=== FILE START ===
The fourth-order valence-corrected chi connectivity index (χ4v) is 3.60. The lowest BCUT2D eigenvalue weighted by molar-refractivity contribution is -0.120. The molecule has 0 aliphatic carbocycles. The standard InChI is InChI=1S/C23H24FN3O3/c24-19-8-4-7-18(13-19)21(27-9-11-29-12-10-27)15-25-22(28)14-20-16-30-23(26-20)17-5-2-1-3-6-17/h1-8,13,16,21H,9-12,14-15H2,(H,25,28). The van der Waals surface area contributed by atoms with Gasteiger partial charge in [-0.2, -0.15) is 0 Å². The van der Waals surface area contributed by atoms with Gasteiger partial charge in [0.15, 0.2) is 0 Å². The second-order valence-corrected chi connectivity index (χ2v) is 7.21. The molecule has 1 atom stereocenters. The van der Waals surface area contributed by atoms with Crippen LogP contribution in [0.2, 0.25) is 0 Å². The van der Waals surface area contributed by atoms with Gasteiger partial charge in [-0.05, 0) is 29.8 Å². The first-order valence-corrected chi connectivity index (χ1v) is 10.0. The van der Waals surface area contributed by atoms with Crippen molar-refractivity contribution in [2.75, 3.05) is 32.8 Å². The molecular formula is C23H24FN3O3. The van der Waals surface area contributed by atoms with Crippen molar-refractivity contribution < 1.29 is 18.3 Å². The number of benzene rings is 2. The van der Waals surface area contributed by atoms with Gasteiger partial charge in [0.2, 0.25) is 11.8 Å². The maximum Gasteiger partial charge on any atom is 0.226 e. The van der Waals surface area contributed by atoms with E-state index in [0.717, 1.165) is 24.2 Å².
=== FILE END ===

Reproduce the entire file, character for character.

The fourth-order valence-corrected chi connectivity index (χ4v) is 3.60. The lowest BCUT2D eigenvalue weighted by molar-refractivity contribution is -0.120. The molecule has 0 aliphatic carbocycles. The standard InChI is InChI=1S/C23H24FN3O3/c24-19-8-4-7-18(13-19)21(27-9-11-29-12-10-27)15-25-22(28)14-20-16-30-23(26-20)17-5-2-1-3-6-17/h1-8,13,16,21H,9-12,14-15H2,(H,25,28). The van der Waals surface area contributed by atoms with Gasteiger partial charge in [-0.2, -0.15) is 0 Å². The van der Waals surface area contributed by atoms with Gasteiger partial charge in [0.15, 0.2) is 0 Å². The second-order valence-corrected chi connectivity index (χ2v) is 7.21. The molecule has 1 atom stereocenters. The van der Waals surface area contributed by atoms with Crippen LogP contribution in [0.2, 0.25) is 0 Å². The van der Waals surface area contributed by atoms with Gasteiger partial charge in [-0.05, 0) is 29.8 Å². The first-order valence-corrected chi connectivity index (χ1v) is 10.0. The van der Waals surface area contributed by atoms with Crippen molar-refractivity contribution in [2.75, 3.05) is 32.8 Å². The molecular formula is C23H24FN3O3. The van der Waals surface area contributed by atoms with Crippen molar-refractivity contribution < 1.29 is 18.3 Å². The number of benzene rings is 2. The van der Waals surface area contributed by atoms with Gasteiger partial charge in [0.2, 0.25) is 11.8 Å². The maximum Gasteiger partial charge on any atom is 0.226 e. The van der Waals surface area contributed by atoms with E-state index in [0.717, 1.165) is 24.2 Å².